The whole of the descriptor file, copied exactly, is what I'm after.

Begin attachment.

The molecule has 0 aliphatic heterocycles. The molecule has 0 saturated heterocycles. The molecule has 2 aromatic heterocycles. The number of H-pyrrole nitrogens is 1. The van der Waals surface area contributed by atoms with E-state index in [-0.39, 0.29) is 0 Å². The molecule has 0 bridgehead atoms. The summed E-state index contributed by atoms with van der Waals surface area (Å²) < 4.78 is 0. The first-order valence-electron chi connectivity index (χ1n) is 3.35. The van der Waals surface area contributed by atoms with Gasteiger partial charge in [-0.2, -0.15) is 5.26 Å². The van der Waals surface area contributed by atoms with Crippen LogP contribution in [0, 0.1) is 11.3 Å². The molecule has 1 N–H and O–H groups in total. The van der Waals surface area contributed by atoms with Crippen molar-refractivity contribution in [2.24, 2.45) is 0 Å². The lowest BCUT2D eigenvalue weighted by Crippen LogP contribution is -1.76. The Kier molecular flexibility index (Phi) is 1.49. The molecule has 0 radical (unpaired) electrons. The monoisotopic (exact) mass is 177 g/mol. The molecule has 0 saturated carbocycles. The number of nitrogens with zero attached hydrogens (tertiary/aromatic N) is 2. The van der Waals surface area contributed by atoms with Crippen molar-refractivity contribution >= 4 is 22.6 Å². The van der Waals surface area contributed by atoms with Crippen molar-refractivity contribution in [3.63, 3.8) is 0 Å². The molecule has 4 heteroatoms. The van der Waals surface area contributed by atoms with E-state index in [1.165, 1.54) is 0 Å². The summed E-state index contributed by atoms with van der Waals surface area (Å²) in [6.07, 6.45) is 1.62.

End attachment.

The molecule has 0 aliphatic heterocycles. The molecule has 0 saturated heterocycles. The molecule has 2 aromatic heterocycles. The number of H-pyrrole nitrogens is 1. The van der Waals surface area contributed by atoms with E-state index in [-0.39, 0.29) is 0 Å². The molecule has 0 bridgehead atoms. The summed E-state index contributed by atoms with van der Waals surface area (Å²) < 4.78 is 0. The first-order valence-electron chi connectivity index (χ1n) is 3.35. The van der Waals surface area contributed by atoms with Gasteiger partial charge in [-0.2, -0.15) is 5.26 Å². The van der Waals surface area contributed by atoms with Crippen LogP contribution in [0, 0.1) is 11.3 Å². The molecule has 1 N–H and O–H groups in total. The van der Waals surface area contributed by atoms with Crippen molar-refractivity contribution in [2.24, 2.45) is 0 Å². The lowest BCUT2D eigenvalue weighted by Crippen LogP contribution is -1.76. The Kier molecular flexibility index (Phi) is 1.49. The molecule has 0 radical (unpaired) electrons. The monoisotopic (exact) mass is 177 g/mol. The molecule has 0 saturated carbocycles. The number of nitrogens with zero attached hydrogens (tertiary/aromatic N) is 2. The van der Waals surface area contributed by atoms with Crippen molar-refractivity contribution >= 4 is 22.6 Å². The van der Waals surface area contributed by atoms with Crippen molar-refractivity contribution in [3.63, 3.8) is 0 Å². The molecule has 4 heteroatoms. The van der Waals surface area contributed by atoms with E-state index in [1.165, 1.54) is 0 Å². The summed E-state index contributed by atoms with van der Waals surface area (Å²) in [6.07, 6.45) is 1.62.